whimsy and eccentricity.
The last time it was on Broadway, the Stewart role was taken by Jim
Parsons (back before he was even "an actor who happens to be gay," which
was his status one or two summers later when he was in *The Normal
Heart*; this season he is a member of "a cast of nine out-and-proud
openly gay actors," including, surprisingly, Zachary Quinto, in the
first Broadway production of *The Boys in the Band* on its 50th
anniversary), and the invisible rabbit was widely interpreted as
representing (gasp!) homosexuality rather than alcoholism. (The odd
thing is that Parsons was happily partnered even before *The Big Bang
Theory* started its run a decade ago, and I expected for years that
Sheldon Cooper would eventually discover same-sex attraction, but it
didn't happen in that direction.)
What's surprising about Zachary Quinto?
I'd never heard that he was gay.

I was waiting for Colbert to ask him how he got along with Parsons,
given Sheldon's continual ragging on Quinto's version of Spock.
Madrigal Gurneyhalt
2018-05-25 15:19:19 UTC
Permalink
Raw Message
Post by Peter T. Daniels
Post by Madrigal Gurneyhalt
Post by Peter T. Daniels
Post by b***@shaw.ca
Post by Paul Wolff
Post by charles
Post by Paul Wolff
Post by Peter T. Daniels
In this part of the country (north Hampshire), the water supply relies
heavily on aquifers in chalk downs, and the ericaceous plants in the
garden wouldn't thank me for classifying all water as "rainwater" on
the grounds that it all started as such.
Do you have special soaps and detergents that are formulated to lather
in what must be extremely hard water?
With similar water, I eventually bought and installed a water softener.
It's called Harvey.
Please tell the connection between a water softener and an imaginary rabbit.
Ah yes. I know I've heard of that imaginary rabbit, but never cottoned
on to its significance. When Hitler Stole Pink Rabbit? The Curse of the
Wer(e)-Rabbit? Flopsy, Mopsy, Cotton-tail and Harvey? What's up, Doc?
Probably none of the above.
Harvey is a brand name in England, if that's not obvious to anyone.
Harvey is the name of a play, and of a 1950 movie with James Stewart.
It's a comedy, mostly, about an amiable drunk (Stewart) who is friends
with an invisible six-foot, three-and-half-inch pooka, a creature
from Celtic mythology who seems to fill the trickster role and has
been portrayed as a very large upright rabbit. I haven't read or seen
the play but in the film, various people in Jimmy Stewart's
world gradually start to believe Harvey is real, and develop
relationships with him. I think it's essentially a defence of
whimsy and eccentricity.
The last time it was on Broadway, the Stewart role was taken by Jim
Parsons (back before he was even "an actor who happens to be gay," which
was his status one or two summers later when he was in *The Normal
Heart*; this season he is a member of "a cast of nine out-and-proud
openly gay actors," including, surprisingly, Zachary Quinto, in the
first Broadway production of *The Boys in the Band* on its 50th
anniversary), and the invisible rabbit was widely interpreted as
representing (gasp!) homosexuality rather than alcoholism. (The odd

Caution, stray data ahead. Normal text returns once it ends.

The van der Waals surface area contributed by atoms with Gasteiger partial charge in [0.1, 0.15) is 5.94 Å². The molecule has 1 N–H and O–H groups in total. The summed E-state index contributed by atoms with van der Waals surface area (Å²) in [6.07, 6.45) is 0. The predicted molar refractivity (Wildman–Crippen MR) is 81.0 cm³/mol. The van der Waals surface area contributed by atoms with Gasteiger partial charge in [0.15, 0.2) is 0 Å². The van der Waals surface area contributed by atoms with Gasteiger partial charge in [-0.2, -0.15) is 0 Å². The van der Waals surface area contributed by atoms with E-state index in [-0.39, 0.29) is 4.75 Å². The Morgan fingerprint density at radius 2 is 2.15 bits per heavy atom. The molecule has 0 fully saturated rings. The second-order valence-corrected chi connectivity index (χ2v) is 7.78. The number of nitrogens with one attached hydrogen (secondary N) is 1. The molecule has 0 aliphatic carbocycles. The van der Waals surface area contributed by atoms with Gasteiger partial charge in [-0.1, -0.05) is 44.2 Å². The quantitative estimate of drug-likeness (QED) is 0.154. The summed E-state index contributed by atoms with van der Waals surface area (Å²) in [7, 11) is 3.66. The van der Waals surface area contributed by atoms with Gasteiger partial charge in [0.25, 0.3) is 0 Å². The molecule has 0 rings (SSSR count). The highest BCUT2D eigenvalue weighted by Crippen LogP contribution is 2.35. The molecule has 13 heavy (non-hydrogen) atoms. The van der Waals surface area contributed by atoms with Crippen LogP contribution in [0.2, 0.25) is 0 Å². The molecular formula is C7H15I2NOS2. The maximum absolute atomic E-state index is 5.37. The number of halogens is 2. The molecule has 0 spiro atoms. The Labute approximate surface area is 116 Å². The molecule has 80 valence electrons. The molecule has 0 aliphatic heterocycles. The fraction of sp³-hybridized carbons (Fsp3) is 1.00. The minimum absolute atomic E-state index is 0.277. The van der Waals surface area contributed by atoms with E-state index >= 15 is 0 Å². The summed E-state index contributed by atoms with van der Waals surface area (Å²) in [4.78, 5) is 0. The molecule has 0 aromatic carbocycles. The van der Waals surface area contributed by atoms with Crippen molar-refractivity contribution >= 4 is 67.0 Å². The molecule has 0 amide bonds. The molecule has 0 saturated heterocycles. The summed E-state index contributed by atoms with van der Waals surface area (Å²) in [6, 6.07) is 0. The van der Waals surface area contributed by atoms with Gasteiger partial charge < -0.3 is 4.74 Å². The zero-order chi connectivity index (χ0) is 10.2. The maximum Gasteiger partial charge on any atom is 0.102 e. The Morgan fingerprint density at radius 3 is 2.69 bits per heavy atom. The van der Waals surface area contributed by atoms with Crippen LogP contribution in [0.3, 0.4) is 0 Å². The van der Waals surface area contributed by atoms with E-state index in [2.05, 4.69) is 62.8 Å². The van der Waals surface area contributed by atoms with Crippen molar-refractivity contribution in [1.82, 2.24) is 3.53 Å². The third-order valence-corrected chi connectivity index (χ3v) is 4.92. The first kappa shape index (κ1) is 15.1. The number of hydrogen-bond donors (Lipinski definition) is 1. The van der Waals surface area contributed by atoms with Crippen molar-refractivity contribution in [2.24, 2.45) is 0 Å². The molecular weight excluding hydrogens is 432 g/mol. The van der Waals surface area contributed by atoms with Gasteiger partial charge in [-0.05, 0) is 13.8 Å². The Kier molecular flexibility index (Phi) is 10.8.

thing is that Parsons was happily partnered even before *The Big Bang
Theory* started its run a decade ago, and I expected for years that
Sheldon Cooper would eventually discover same-sex attraction, but it
didn't happen in that direction.)
What's surprising about Zachary Quinto?
I'd never heard that he was gay.
I was waiting for Colbert to ask him how he got along with Parsons,
given Sheldon's continual ragging on Quinto's version of Spock.
He very publicly outed himself in 2011 but but his closet had hardly
been securely closed prior to that.

HVS
2018-05-24 14:33:40 UTC
Permalink
Raw Message
Post by Peter T. Daniels
Post by HVS
In this part of the country (north Hampshire), the water supply
relies heavily on aquifers in chalk downs, and the ericaceous plants in
the garden wouldn't thank me for classifying all water as "rainwater"
on the grounds that it all started as such.
Do you have special soaps and detergents that are formulated to lather
in what must be extremely hard water?
Some; the dishwasher uses a lot of dishwasher salts, but I'm not sure of the
detergent my wife uses.

In the case of shampoo, I think we've just got used to shampoos that aren't
particularly lathery.
Post by Peter T. Daniels
NYC regularly wins "best tap water in America" contests, because it's
piped from distant reservoirs in the Catskills, and the city owns and
keeps uninhabited vast acreage around them. But many cities aren't so
lucky, but the soap companies don't seem to alter their formulations for
local conditions (as the gasoline companies do with their product).
--
Cheers, Harvey
CanEng (30yrs) and BrEng (34yrs), indiscriminately mixed
Tony Cooper
2018-05-24 16:08:57 UTC
Permalink
Raw Message
Post by HVS
Post by Peter T. Daniels
Post by HVS
In this part of the country (north Hampshire), the water supply
relies heavily on aquifers in chalk downs, and the ericaceous plants in
the garden wouldn't thank me for classifying all water as "rainwater"
on the grounds that it all started as such.
Do you have special soaps and detergents that are formulated to lather
in what must be extremely hard water?
Some; the dishwasher uses a lot of dishwasher salts, but I'm not sure of the
detergent my wife uses.
In the case of shampoo, I think we've just got used to shampoos that aren't
particularly lathery.